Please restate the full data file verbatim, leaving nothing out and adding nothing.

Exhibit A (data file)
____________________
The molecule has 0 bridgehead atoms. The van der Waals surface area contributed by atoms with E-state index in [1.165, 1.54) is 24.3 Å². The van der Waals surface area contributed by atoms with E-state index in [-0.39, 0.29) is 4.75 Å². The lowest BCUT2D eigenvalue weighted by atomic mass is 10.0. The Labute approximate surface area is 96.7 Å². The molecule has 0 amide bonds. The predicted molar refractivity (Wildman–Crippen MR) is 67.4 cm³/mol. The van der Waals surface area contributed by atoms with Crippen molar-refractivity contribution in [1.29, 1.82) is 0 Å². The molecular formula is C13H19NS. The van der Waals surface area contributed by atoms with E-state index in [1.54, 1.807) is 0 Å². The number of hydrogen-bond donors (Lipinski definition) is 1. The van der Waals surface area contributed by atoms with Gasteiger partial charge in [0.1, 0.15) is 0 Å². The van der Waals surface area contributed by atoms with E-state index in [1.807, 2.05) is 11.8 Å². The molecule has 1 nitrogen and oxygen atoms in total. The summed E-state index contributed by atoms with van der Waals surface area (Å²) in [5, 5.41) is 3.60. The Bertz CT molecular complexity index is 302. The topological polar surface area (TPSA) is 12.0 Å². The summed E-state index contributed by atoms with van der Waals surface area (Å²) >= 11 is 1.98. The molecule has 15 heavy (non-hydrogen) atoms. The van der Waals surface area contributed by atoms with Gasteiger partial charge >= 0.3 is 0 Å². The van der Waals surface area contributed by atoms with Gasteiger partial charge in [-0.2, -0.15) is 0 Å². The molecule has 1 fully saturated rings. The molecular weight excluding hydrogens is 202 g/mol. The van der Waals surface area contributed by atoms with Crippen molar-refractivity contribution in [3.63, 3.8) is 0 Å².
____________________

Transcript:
The molecule has 0 bridgehead atoms. The van der Waals surface area contributed by atoms with E-state index in [1.165, 1.54) is 24.3 Å². The van der Waals surface area contributed by atoms with E-state index in [-0.39, 0.29) is 4.75 Å². The lowest BCUT2D eigenvalue weighted by atomic mass is 10.0. The Labute approximate surface area is 96.7 Å². The molecule has 0 amide bonds. The predicted molar refractivity (Wildman–Crippen MR) is 67.4 cm³/mol. The van der Waals surface area contributed by atoms with Crippen molar-refractivity contribution in [1.29, 1.82) is 0 Å². The molecular formula is C13H19NS. The van der Waals surface area contributed by atoms with E-state index in [1.54, 1.807) is 0 Å². The number of hydrogen-bond donors (Lipinski definition) is 1. The van der Waals surface area contributed by atoms with Gasteiger partial charge in [0.1, 0.15) is 0 Å². The van der Waals surface area contributed by atoms with E-state index in [1.807, 2.05) is 11.8 Å². The molecule has 1 nitrogen and oxygen atoms in total. The summed E-state index contributed by atoms with van der Waals surface area (Å²) in [5, 5.41) is 3.60. The Bertz CT molecular complexity index is 302. The topological polar surface area (TPSA) is 12.0 Å². The summed E-state index contributed by atoms with van der Waals surface area (Å²) >= 11 is 1.98. The molecule has 15 heavy (non-hydrogen) atoms. The van der Waals surface area contributed by atoms with Gasteiger partial charge >= 0.3 is 0 Å². The van der Waals surface area contributed by atoms with Gasteiger partial charge in [-0.2, -0.15) is 0 Å². The molecule has 1 fully saturated rings. The molecular weight excluding hydrogens is 202 g/mol. The van der Waals surface area contributed by atoms with Crippen molar-refractivity contribution in [3.63, 3.8) is 0 Å².